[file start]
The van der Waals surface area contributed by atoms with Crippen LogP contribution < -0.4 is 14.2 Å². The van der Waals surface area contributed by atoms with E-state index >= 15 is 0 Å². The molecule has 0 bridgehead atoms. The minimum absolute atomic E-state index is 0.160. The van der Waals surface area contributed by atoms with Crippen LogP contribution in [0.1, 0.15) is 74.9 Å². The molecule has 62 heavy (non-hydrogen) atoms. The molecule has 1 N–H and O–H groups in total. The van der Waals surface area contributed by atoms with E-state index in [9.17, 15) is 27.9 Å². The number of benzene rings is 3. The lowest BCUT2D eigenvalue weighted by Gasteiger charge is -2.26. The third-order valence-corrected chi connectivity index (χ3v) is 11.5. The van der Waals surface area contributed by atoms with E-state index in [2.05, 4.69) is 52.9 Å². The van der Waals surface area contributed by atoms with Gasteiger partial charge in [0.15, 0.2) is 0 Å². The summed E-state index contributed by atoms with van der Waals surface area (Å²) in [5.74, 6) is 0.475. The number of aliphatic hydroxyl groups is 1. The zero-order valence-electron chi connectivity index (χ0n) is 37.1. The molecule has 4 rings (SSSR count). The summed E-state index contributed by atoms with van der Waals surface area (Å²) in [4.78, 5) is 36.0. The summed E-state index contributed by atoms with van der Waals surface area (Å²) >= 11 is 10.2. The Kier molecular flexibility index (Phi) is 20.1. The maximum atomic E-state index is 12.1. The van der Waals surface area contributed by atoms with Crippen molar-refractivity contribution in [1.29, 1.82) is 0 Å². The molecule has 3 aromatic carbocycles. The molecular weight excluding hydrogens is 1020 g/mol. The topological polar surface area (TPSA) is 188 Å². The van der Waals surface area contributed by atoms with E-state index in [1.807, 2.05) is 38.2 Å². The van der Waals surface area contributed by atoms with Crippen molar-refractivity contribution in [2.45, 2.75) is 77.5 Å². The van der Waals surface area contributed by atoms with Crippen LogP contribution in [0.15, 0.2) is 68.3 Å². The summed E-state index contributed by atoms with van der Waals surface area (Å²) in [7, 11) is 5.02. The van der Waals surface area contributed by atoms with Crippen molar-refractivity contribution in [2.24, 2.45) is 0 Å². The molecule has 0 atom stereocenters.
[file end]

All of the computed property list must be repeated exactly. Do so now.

The van der Waals surface area contributed by atoms with Crippen LogP contribution < -0.4 is 14.2 Å². The van der Waals surface area contributed by atoms with E-state index >= 15 is 0 Å². The molecule has 0 bridgehead atoms. The minimum absolute atomic E-state index is 0.160. The van der Waals surface area contributed by atoms with Crippen LogP contribution in [0.1, 0.15) is 74.9 Å². The molecule has 62 heavy (non-hydrogen) atoms. The molecule has 1 N–H and O–H groups in total. The van der Waals surface area contributed by atoms with E-state index in [9.17, 15) is 27.9 Å². The number of benzene rings is 3. The lowest BCUT2D eigenvalue weighted by Gasteiger charge is -2.26. The third-order valence-corrected chi connectivity index (χ3v) is 11.5. The van der Waals surface area contributed by atoms with E-state index in [2.05, 4.69) is 52.9 Å². The van der Waals surface area contributed by atoms with Gasteiger partial charge in [0.15, 0.2) is 0 Å². The summed E-state index contributed by atoms with van der Waals surface area (Å²) in [5.74, 6) is 0.475. The number of aliphatic hydroxyl groups is 1. The zero-order valence-electron chi connectivity index (χ0n) is 37.1. The molecule has 4 rings (SSSR count). The summed E-state index contributed by atoms with van der Waals surface area (Å²) in [4.78, 5) is 36.0. The summed E-state index contributed by atoms with van der Waals surface area (Å²) >= 11 is 10.2. The Kier molecular flexibility index (Phi) is 20.1. The maximum atomic E-state index is 12.1. The van der Waals surface area contributed by atoms with Crippen molar-refractivity contribution in [1.29, 1.82) is 0 Å². The molecule has 3 aromatic carbocycles. The molecular weight excluding hydrogens is 1020 g/mol. The topological polar surface area (TPSA) is 188 Å². The van der Waals surface area contributed by atoms with E-state index in [1.807, 2.05) is 38.2 Å². The van der Waals surface area contributed by atoms with Crippen molar-refractivity contribution in [2.45, 2.75) is 77.5 Å². The van der Waals surface area contributed by atoms with Crippen LogP contribution in [0.15, 0.2) is 68.3 Å². The summed E-state index contributed by atoms with van der Waals surface area (Å²) in [7, 11) is 5.02. The van der Waals surface area contributed by atoms with Crippen molar-refractivity contribution in [2.24, 2.45) is 0 Å². The molecule has 0 atom stereocenters.